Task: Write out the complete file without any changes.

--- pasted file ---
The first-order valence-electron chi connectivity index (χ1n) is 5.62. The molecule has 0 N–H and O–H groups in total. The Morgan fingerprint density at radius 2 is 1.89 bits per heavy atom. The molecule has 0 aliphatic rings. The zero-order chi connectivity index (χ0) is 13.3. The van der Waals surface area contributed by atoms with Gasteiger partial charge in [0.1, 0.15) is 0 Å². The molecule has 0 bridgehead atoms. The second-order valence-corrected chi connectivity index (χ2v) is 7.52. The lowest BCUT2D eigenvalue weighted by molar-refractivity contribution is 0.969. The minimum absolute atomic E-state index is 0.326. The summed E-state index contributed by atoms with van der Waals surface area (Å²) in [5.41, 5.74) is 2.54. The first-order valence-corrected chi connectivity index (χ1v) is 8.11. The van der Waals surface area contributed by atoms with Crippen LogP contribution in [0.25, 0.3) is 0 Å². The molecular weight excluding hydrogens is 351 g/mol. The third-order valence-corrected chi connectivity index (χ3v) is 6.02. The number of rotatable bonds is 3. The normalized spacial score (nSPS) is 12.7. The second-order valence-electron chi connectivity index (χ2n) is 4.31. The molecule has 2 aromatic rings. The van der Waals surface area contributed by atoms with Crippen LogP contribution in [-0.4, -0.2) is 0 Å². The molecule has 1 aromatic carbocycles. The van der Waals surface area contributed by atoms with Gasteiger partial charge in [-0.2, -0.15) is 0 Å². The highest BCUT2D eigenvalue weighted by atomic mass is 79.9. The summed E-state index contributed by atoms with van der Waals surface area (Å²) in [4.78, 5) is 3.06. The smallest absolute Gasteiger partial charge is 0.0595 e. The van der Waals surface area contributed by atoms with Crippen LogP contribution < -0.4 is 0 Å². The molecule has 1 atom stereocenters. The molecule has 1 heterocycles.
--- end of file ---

The first-order valence-electron chi connectivity index (χ1n) is 5.62. The molecule has 0 N–H and O–H groups in total. The Morgan fingerprint density at radius 2 is 1.89 bits per heavy atom. The molecule has 0 aliphatic rings. The zero-order chi connectivity index (χ0) is 13.3. The van der Waals surface area contributed by atoms with Gasteiger partial charge in [0.1, 0.15) is 0 Å². The molecule has 0 bridgehead atoms. The second-order valence-corrected chi connectivity index (χ2v) is 7.52. The lowest BCUT2D eigenvalue weighted by molar-refractivity contribution is 0.969. The minimum absolute atomic E-state index is 0.326. The summed E-state index contributed by atoms with van der Waals surface area (Å²) in [5.41, 5.74) is 2.54. The first-order valence-corrected chi connectivity index (χ1v) is 8.11. The van der Waals surface area contributed by atoms with Crippen LogP contribution in [0.25, 0.3) is 0 Å². The molecular weight excluding hydrogens is 351 g/mol. The third-order valence-corrected chi connectivity index (χ3v) is 6.02. The number of rotatable bonds is 3. The normalized spacial score (nSPS) is 12.7. The second-order valence-electron chi connectivity index (χ2n) is 4.31. The molecule has 2 aromatic rings. The van der Waals surface area contributed by atoms with Crippen LogP contribution in [-0.4, -0.2) is 0 Å². The molecule has 1 aromatic carbocycles. The van der Waals surface area contributed by atoms with Gasteiger partial charge in [-0.2, -0.15) is 0 Å². The highest BCUT2D eigenvalue weighted by atomic mass is 79.9. The summed E-state index contributed by atoms with van der Waals surface area (Å²) in [4.78, 5) is 3.06. The smallest absolute Gasteiger partial charge is 0.0595 e. The van der Waals surface area contributed by atoms with Crippen LogP contribution < -0.4 is 0 Å². The molecule has 1 atom stereocenters. The molecule has 1 heterocycles.